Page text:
Date of Graduation


Document Type


Degree Name

Doctor of Philosophy in Engineering (PhD)

Degree Level



Mechanical Engineering


Min Zou

Committee Member

Paul Millett

Second Committee Member

David Huitink

Third Committee Member

Xiangbo Meng

Fourth Committee Member

Gary Prinz


additive manufacturing, friction, superhydrophobic, surface engineering, tribology, two-photon lithography


Surface texturing is an effective way to reduce the adhesion and friction between two contacting surfaces by reducing the real area of contact between them, providing a potential solution for adhesion and friction-induced failures, for example, failures in micro-/nano-electromechanical systems (MEMS/NEMS). Surface texturing is also essential to the realization of functional surfaces such as superhydrophobic/philic and icephobic surfaces. However, textures are prone to deformation due to being subjected to higher contact pressures. The advancement of 3D nanoprinting by two-photon lithography (TPL), combined with the ability to make an in-situ observation of the interplay between the forces and the sliding surfaces at a single micro/nano structure level, provides opportunities for gaining a better understanding of textured surfaces, enabling better engineering of novel 3D micro-/nano-textures. Using TPL, textures were fabricated with precise shape, dimension, and position control for a systematic investigation of the effects of texture three-dimensionality by comparing 3D textures (truncated cones) to 2.5D textures (cylinders and rods). Moreover, macro- and micro-scale tribological testing and in-situ monitoring of the experiments using a digital microscope at the macro-scale and a scanning electron microscope (SEM) at the micro-scale provided unique insights into the multi-scale tribological properties of the textured surfaces by real-time monitoring of the interplay between the forces and the sliding surfaces down to a single micro-scale structure level. Macro-scale tests showed that cones not only had a lower coefficient of friction due to their reduced area of contact but also slide more smoothly and are more durable. Micro-scale tests shed new light on the relationship between friction and microstructure deformation by in-situ SEM monitoring of texture-counterface interactions. Micro/nano-hierarchical textures play essential roles in realizing the functionalities of surfaces. Their friction and deformation behavior at the nanoscale are relatively unknown. Targeted friction testing of individual micro/nano-hierarchical structures (micropillars covered with nanohairs) inside an SEM, helped show the coupling between micropillar deformation and nanohair height. It was also found that the bending of long nanohairs can provide assistive sliding forces and that buckling of the long nanohairs resulted in the development of lateral forces under only normal loading and before sliding started. Varying the tapering angle of the micropillars and the length of the nanohairs enabled control over the effective stiffness of the micro/nano-hierarchical structures. It was revealed that changes in the structure stiffness by varying the tapering angle affected the onset of sliding motion, friction force, and coupling between the deformation of the nanohair and the micropillar. Additionally, it was shown the nanohair buckling was delayed as a result of increasing the stiffness of the micropillar underneath the nanohair. Finally, atomic layer deposition (ALD) of ZnO on micro/nano-hierarchical structures was done and in-situ SEM mechanical and tribological tests were carried out to shed light on the effect of different ZnO thicknesses and polydopamine (PDA) underlayer. PDA showed improvements in the performance of structures at the lowest ZnO thickness (10 nm), while as the thickness increased to 30 nm, whether or not PDA underlayers existed, coatings exhibited increased failure and cracking.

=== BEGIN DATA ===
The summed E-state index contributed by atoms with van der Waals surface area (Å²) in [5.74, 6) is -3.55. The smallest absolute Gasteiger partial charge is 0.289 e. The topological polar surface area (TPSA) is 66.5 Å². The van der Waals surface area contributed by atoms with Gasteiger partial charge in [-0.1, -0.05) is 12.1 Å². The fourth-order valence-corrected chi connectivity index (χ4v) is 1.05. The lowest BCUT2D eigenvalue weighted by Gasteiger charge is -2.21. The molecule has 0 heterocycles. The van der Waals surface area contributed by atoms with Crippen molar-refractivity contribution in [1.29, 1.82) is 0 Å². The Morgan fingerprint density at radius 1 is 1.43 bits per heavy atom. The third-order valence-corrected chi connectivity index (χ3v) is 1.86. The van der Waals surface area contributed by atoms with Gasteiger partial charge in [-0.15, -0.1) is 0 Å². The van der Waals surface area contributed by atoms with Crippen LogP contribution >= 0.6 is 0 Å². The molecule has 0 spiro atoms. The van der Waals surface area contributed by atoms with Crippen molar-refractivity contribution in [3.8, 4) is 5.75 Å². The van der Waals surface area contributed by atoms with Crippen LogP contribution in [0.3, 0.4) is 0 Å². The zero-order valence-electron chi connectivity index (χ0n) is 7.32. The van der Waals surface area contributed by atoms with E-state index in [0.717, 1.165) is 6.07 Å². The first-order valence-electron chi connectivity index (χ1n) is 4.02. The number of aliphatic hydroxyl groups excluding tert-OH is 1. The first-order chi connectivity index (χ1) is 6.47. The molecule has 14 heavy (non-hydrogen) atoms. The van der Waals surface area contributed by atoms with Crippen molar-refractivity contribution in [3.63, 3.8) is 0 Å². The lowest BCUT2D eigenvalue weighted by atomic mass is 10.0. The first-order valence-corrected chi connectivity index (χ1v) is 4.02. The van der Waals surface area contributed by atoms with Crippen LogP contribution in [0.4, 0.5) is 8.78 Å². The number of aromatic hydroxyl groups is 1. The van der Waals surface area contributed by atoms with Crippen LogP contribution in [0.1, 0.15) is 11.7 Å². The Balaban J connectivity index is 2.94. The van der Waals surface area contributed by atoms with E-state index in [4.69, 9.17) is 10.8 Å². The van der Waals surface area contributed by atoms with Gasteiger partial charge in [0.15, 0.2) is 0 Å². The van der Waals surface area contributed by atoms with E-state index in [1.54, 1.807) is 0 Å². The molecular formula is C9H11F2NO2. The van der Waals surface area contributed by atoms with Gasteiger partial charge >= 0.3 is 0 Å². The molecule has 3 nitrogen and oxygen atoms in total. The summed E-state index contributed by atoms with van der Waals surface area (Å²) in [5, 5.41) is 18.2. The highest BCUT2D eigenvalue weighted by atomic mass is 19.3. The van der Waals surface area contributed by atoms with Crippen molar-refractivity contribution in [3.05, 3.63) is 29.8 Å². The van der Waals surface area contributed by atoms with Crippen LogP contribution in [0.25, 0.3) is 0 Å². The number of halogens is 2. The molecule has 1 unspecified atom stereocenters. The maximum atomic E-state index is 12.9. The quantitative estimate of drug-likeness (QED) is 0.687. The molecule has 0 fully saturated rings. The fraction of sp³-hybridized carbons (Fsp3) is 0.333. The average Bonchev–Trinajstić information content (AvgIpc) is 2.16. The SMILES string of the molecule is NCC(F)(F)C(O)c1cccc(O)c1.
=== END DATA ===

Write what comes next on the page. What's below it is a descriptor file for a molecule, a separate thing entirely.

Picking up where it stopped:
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video 3-S1.mp4 (593 kB)
video 4-S1.mp4 (4634 kB)
video 4-S2.mp4 (10509 kB)

Available for download on Monday, February 17, 2025